On-road and laboratory evaluation of combustion aerosols-Part 2:. Summary of spark ignition engine results

D. B. Kittelson, W. F. Watts, J. P. Johnson, J. J. Schauer, D. R. Lawson

Research output: Contribution to journalArticlepeer-review

129 Scopus citations


The primary objective was to characterize exhaust aerosols from a small group of in-use, light-duty, spark ignition (SI) vehicles operated on-road, and on a chassis dynamometer. A significant particle signature above background was not measured at highway cruise condition. Number emissions were much higher during acceleration, at high-speed cruise, and during cold-cold starts. Group average fuel-specific number emissions range from 3.9 × 1014 to 1.0 × 1017 particles/kg of fuel. Cold-cold start temperatures, driving cycles and vehicular condition influence SI emissions. Elemental carbon was a major contributor to mass emissions measured in chassis dynamometer Unified Driving Cycle (UDC) tests averaging 64% and 34% of the mass emissions for cold-cold and hot start cycles, respectively. Average ratios of cold-cold to hot start emissions were 3.3, 7.6, and 22 for CPC number, filter mass and SMPS volume, respectively. Apportionment results showed that on a weekly weighted basis and on weekdays, the majority of observed particle number was attributed to heavy-duty diesel traffic. Weekend production of particles was attributable to light-duty automobiles. On a per vehicle basis, heavy-duty vehicles produced substantially greater number concentrations. On a fuel-specific basis, heavy-duty vehicles produce slightly higher concentrations of particles than light-duty vehicles. The relative contribution of light-duty vehicles to particle number emissions increased as particle size decreased, for the smallest particles apportioned number emissions were 1.3 × 1016 and 7.1 × 1015 particles/kg of fuel for heavy-duty and light-duty vehicles, respectively. Comparison of on-road chase and apportionment results with chassis dynamometer tests in a certification type facility suggests that the latter may underestimate real-world number emissions.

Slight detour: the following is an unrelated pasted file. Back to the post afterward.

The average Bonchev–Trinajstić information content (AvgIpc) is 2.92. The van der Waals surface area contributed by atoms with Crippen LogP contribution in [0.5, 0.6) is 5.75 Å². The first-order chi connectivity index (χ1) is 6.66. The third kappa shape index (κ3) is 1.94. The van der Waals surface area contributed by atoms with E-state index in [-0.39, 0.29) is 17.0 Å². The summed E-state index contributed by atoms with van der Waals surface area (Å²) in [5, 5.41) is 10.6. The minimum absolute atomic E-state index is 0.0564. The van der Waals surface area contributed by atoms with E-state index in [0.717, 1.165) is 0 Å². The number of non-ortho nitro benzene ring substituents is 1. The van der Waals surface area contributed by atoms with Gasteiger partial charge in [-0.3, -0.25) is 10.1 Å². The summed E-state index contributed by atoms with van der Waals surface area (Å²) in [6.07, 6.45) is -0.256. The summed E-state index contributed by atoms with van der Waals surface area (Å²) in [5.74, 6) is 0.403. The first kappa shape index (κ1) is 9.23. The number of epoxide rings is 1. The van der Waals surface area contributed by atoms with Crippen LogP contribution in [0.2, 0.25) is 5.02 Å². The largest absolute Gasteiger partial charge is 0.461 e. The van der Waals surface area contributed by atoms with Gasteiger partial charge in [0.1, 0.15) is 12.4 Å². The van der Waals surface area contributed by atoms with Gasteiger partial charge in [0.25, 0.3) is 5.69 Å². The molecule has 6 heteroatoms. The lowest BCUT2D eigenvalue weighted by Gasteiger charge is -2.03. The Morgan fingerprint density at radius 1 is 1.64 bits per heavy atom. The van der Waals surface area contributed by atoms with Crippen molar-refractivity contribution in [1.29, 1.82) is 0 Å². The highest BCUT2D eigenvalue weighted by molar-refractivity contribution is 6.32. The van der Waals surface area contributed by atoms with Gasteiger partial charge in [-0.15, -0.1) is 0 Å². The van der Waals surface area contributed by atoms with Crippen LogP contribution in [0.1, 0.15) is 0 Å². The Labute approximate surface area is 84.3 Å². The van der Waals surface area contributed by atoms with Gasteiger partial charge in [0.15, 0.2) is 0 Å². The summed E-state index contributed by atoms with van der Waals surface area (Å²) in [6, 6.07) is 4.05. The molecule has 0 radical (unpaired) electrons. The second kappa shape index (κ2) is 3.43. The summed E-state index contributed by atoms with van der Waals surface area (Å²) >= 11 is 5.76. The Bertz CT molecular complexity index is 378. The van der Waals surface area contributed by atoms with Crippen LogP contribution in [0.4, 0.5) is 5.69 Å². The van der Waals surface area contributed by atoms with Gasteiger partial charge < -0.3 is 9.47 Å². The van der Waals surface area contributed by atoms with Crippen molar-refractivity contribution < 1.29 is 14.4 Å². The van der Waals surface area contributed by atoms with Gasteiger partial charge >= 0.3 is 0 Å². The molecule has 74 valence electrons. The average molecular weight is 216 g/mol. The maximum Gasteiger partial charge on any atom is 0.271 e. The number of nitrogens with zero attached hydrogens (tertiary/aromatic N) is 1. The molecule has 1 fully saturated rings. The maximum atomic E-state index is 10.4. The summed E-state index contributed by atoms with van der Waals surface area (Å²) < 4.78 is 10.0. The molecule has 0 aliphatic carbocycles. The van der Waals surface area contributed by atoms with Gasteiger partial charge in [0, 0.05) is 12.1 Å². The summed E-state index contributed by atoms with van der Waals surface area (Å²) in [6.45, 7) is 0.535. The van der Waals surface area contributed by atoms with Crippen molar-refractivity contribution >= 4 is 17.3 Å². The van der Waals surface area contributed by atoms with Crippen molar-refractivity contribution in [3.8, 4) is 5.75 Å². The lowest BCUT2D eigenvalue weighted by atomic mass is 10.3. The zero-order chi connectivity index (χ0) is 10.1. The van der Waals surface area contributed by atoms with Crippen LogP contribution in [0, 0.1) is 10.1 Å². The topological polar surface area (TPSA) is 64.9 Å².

Original languageEnglish (US)
Pages (from-to)931-949
Number of pages19
JournalJournal of Aerosol Science
Issue number8
StatePublished - Aug 2006

Bibliographical note

Funding Information:
Funding for this project came from the US Department of Energy, Office of FreedomCar and Vehicle Technologies under Cooperative Agreement DE-FC04-01Al66910. The Coordinating Research Council (CRC) CRC E-43 project provided funds for the instruments and MEL used in this project.


  • Light-duty vehicle
  • Nanoparticles
  • On-road measurement
  • Source apportionment
  • Spark ignition aerosol
  • Spark ignition engine


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